Olympic Wrestler Succumbs to Rare Cancer

Terry McCann: 1932 - 2006



Jun 08, 2006, 01:00 ET from Toastmasters International on behalf of the McCann family

    DANA POINT, Calif., June 8 /PRNewswire/ -- Terrence J. McCann, an
 Olympic Gold Medal winner in freestyle wrestling and a leader in the sport
 of wrestling, died June 7 in his home in Dana Point, California. McCann
 helped found a new national governing body for the sport, the United States
 Wrestling Federation (now called USA Wrestling) and is credited with the
 United States' increasing involvement in the international wrestling scene.
 He spent four years as president of USA Wrestling and six years on the
 board of FILA, the international governing body of wrestling. In addition,
 he served for many years in various capacities on the United States Olympic
 Committee.
     "Terry was a tremendous wrestler as well as a leader within wrestling
 and the Olympic family," said Jim Scherr, CEO of the U.S. Olympic Committee
 in Colorado Springs. "His tenure as president (of USA Wrestling) marked a
 time of significant progress for the sport. He was a well-respected leader
 within the Olympic family and rose to the top of the USOC. He was noted for
 his honesty and passion for the National Governing Bodies and the athletes.
 He hired me to serve as executive director of USA Wrestling in 1990. I am
 proud to call him a mentor and a friend. I would not have the opportunity
 to serve in my present capacity were it not for Terry."
     It is ironic that the job that funded his dreams of winning a Gold
 Medal in wrestling is said to have caused his asbestos-related cancer.
 McCann, of Dana Point, California, won the 1960 Gold Medal after working at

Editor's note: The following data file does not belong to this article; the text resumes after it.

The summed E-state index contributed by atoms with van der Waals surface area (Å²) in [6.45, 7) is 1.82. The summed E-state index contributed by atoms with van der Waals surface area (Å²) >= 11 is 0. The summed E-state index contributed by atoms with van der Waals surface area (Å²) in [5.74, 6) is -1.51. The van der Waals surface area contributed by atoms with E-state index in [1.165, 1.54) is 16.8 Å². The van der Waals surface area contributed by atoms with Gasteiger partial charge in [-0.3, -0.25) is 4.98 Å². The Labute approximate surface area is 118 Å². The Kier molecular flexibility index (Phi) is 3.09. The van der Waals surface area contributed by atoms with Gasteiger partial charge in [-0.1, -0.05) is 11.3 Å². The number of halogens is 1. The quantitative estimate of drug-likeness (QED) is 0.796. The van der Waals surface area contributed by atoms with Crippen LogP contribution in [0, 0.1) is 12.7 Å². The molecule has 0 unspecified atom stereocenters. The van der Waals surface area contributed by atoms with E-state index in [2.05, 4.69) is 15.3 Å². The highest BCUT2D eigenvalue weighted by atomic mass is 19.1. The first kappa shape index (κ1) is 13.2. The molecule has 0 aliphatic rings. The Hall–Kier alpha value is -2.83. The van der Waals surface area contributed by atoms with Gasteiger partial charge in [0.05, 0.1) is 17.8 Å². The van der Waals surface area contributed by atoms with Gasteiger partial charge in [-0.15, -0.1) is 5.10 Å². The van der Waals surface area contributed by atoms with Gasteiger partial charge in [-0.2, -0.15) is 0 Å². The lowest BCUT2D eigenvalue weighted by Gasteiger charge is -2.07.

an oil refinery in Tulsa, Oklahoma in the late 1950s while training for the
 Olympics. In April 2005, McCann was diagnosed with mesothelioma, a rare
 cancer linked to asbestos exposure. Shortly after the diagnosis, he joined
 a class action lawsuit against asbestos manufacturers and became a
 spokesman against a proposal before Congress to impose limits on litigation
 against those companies. He appeared recently in a national television
 commercial denouncing the proposal.
     McCann's legacy in the sport of wrestling almost didn't happen. The day
 of the 1960 Olympic trials, he nearly missed competing because of illness
 and a debilitating knee injury. Against all odds, he won the test and went
 on to score a dramatic Olympic victory in Rome. After his heady
 accomplishment, McCann said he learned a lesson about success -- "That it
 is a journey, and that having arrived at a high point guarantees nothing
 about the rest of the trip."
     A fellow Olympic wrestler and coach, Werner Holzer, calls McCann "the
 greatest of them all."
     "During my 50 years in the sport of wrestling, as an athlete, coach and
 administrator, I have seen all the great wrestlers," Holzer says. "Some of
 them had great technique, others were incredibly tenacious and had great
 endurance; some had tremendous strength, still others had catlike speed,
 agility and balance. Terry had it all; he was the most complete wrestler,
 the one who excelled the most in every aspect of the sport."
     "Although his stature was small, his attitude, confidence, courage and
 leadership while representing the sport both nationally and internationally
 was that of a giant," recalls Lee Roy Smith, a 1983 World Silver Medalist
 who coached for Arizona State University and the U.S. National Freestyle
 Team and is now executive director of the National Wrestling Hall of Fame
 in Stillwater, Oklahoma. "He always felt it was important for anyone
 involved in the sport to conduct himself in an ethical and sportsmanlike
 way, yet no one wanted to win more than he did."
     McCann took great delight in helping young wrestlers. He was a
 volunteer coach of Greco-Roman wrestling at the Minnesota Wrestling Club
 and later of freestyle and Greco-Roman wrestling at the Mayor Daley Youth
 Foundation in Chicago, Illinois, where McCann was born and grew up. Under